After claiming three consecutive state championships in AA Division 4, Briar Woods will face a challenging road to a four-peat with the implementation of Virginia’s new playoff structure. (Tracy A. Woodward/The Washington Post)

Charlie Pierce and the Briar Woods football team had been preparing for this season for years. The Falcons competed in Virginia’s Class AA ranks, but with the Ashburn school’s high-end enrollment of about 1,750 students and its team in the midst of a three-year run as Division 4 football state champs, Pierce made sure to schedule preseason games against some of Northern Virginia’s top AAA teams.

Whatever changes were ahead as the Virginia High School League debated realignment in recent years, the Falcons would be prepared to face them.

“I’ve always enjoyed playing other teams because seeing new blood and new teams kind of shows you where you stand,” Pierce said. “We know some might say, ‘Oh, that’s a Division 4 team,’ and they might take us for granted, but we embrace those challenges and the preparation.”

Beginning this fall, Briar Woods will play against bigger schools and competition on a more regular basis. Football season marks the start of the VHSL’s new classification system — a six-class model across all sports that replaces the three-tiered format previously used for its 315 member schools.

Briar Woods will join the likes of Stone Bridge, Marshall and Jefferson in 5A, while teams such as Centreville, Lake Braddock and Westfieldthat make up the state’s 52 most-populated schools will compete in 6A.

M.J. Stewart and Yorktown couldn’t get past Stone Bridge in last year’s AAA Northern Region Division 5 final. This year, Yorktown will play in the 6A North playoffs, while Stone Bridge competes in the 5A North. (John McDonnell/The Washington Post)

In postseason play across sports, teams will compete in conference groupings rather than district playoffs and then in North-South divisions within each of the six classes, replacing the old regional playoff format. The one exception is football, in which the top 16 teams in each North and South division will qualify for the playoffs. Seedings and pairings will be based on power points unless the involved teams elect to play within a different format (this power was given to the divisions by the VHSL to cut down on travel during early-round playoff games). Ultimately, the North champion will play the South champion in the state final.

Teams formerly of the Northern Region are now part of the 6A North and 5A North classes. Some of the Prince William County teams (Forest Park, Gar-Field, Hylton and Woodbridge) are in the 6A South with the Richmond and Virginia Beach schools, while others (Battlefield, Osbourn, Osbourn Park, Patriot and Stonewall Jackson) are in the North.

Teams will continue to play their traditional district opponents during the regular season followed by a postseason tournament in which six state football champions will be crowned. That means schools formerly of AAA Division 5, such as Fairfax, Madison and Yorktown, will face an assortment of 5A and 6A North foes.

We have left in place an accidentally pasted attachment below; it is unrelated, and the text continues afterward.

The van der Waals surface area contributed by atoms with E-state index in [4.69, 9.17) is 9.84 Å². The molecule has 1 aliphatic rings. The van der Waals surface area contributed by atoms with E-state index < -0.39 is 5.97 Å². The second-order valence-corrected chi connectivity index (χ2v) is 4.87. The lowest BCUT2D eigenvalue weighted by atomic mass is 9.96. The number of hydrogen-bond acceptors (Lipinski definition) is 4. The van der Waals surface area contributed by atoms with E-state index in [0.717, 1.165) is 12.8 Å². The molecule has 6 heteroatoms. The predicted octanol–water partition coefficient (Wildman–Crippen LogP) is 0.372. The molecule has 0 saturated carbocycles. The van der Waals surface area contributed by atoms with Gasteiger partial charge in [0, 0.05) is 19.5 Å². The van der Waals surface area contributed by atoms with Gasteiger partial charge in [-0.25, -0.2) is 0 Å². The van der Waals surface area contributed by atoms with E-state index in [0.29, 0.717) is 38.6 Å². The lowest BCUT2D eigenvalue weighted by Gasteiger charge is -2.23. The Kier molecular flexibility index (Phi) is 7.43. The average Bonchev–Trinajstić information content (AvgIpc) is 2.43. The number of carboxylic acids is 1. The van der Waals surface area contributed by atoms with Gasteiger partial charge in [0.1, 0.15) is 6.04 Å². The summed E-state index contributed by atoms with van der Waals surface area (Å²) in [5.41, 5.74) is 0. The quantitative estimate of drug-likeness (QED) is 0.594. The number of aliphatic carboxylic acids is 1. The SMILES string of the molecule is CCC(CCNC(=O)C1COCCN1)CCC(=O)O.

For instance, Madison, now a Class 6A school, opens the season against perennial AAA Division 6 contenders Oakton and Chantilly before entering play against its usual Liberty District rivals, including Stone Bridge of Class 5A and Langley of Class 6A. As in previous years, teams are awarded more power points for playing teams in larger classifications. Therefore, how Madison fares in non-district play may have a greater impact on its power rating (total points divided by games played) than on teams with full 6A schedules.

“They did it all by attendance to help level the playing field so that smaller schools weren’t always going against bigger schools in the playoffs, and I get that,” said Madison Coach Lenny Schultz, whose school has about 1,980 students. “It does make it a lot tougher for us because we are one of the smaller 6A teams, but we can only control us.”

Yorktown has the lowest enrollment among former Northern Region teams in 6A with 1,913 students, while Jefferson (1,848) and Stone Bridge (1,842) are the most-populated schools among Northern Region 5A squads.

In the case of a new school such as Champe, which will graduate its first senior class in 2014, its 3A classification is based on projected enrollment despite having an actual student population (564 students) that falls in the 2A ranks. Its teams still will play its schedule of Dulles District opponents, most of which are 4A schools.

“The situation is unique because a lot of those teams in the Dulles District will see each other in the postseason, but since us and Loudoun Valley are in 3A, we’ll be going against new teams,” Champe athletic director Joe Breinig Jr. said. “So in out-of-district play, you try to pick up some teams that you might see in the playoffs. In some way, it’s an adjustment for everybody.”

The greatest adjustment is expected to be felt in the playoffs. Because the classes are being divided into North and South divisions based on geographic location, the earliest a traditional Northern Region team could face a Virginia Beach team is the state final. On the other hand, with Prince William County teams split between the divisions, two traditional Northwest Region schools could face off in the 6A championship.

“I think that’s an advantage for the Northern Region because the teams we generally have the toughest time with are in the beach area,” Centreville Coach Chris Haddock said. “I don’t know that everyone thinks that way, but it could be a nice wrinkle for teams in this area. Overall, I don’t think the new format changes our approach all that much.”